Coronavirus Shakes Up Stock Markets

Stock markets around the world have experienced significant declines in the values of general stocks in recent weeks as the international community prepares for the economic impact of growing concerns over the coronavirus.

The virus, which has caused the Chinese city of Wuhan to be placed in quarantine and has already had confirmed cases in North America, Europe, and the United Kingdom, has shaken investors who are now bracing themselves for further hits as more information about the disease’s spread becomes public.

The Dow Jones dropped 600 points earlier this month, with the S&P and NASDAQ dropping 1.8% and 1.6% respectively. The Hang Seng Index, the central index of Hong Kong’s Stock Exchange, ended the first week of the crisis 6% down from where it had started.

Read How To Protect A Portfolio From Coronavirus

Markets Fearful

Increased fear over the spread of the coronavirus is likely to continue its economic path of destruction as more information and images are circulated to the world media.

Several countries, including the United States, United Kingdom, and the World Health Organization (WHO), have declared a public health emergency due to the virus. The outbreak has claimed over 800 lives in China, with news emerging every day of new cases being discovered and quarantined all over the world.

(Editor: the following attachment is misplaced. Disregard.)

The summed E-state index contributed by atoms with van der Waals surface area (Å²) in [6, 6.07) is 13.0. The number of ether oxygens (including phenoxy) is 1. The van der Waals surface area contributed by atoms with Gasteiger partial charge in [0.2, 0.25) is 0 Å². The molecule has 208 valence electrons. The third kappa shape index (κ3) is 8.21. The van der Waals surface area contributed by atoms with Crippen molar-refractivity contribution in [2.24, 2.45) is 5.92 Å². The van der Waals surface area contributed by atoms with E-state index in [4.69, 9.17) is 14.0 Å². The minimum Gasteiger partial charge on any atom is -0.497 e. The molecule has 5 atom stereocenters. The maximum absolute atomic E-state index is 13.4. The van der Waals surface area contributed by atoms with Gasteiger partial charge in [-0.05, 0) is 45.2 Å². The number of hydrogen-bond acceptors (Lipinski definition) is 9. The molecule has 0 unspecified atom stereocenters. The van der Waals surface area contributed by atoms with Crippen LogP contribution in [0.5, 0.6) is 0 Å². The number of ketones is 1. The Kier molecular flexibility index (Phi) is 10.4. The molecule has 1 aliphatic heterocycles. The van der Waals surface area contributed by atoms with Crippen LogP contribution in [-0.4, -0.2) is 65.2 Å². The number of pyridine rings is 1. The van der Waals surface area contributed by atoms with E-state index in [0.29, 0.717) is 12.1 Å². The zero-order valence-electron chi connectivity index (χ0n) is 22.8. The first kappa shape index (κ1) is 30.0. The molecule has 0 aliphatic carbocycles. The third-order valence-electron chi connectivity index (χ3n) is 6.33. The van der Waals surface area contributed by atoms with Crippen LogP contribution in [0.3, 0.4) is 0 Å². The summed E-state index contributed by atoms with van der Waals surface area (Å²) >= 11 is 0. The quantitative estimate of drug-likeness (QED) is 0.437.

Several nations have begun evacuating citizens out of Wuhan and the surrounding areas, including the United Kingdom, USA, and Japan. Australia, New Zealand, and France are also expected to carry out similar precautions over the coming days.


The spread of the coronavirus and the quick closure of travel will no doubt have a severe impact on global economic growth in the coming weeks.

For most experts, the sheer inability to control the spread of the virus and the little action that world leaders can take is the main cause of this economic instability across global stock markets.

It also spells bad news for global trade between China and the rest of the world, with most countries looking into refusing movement of goods between the nations until the virus has been contained.

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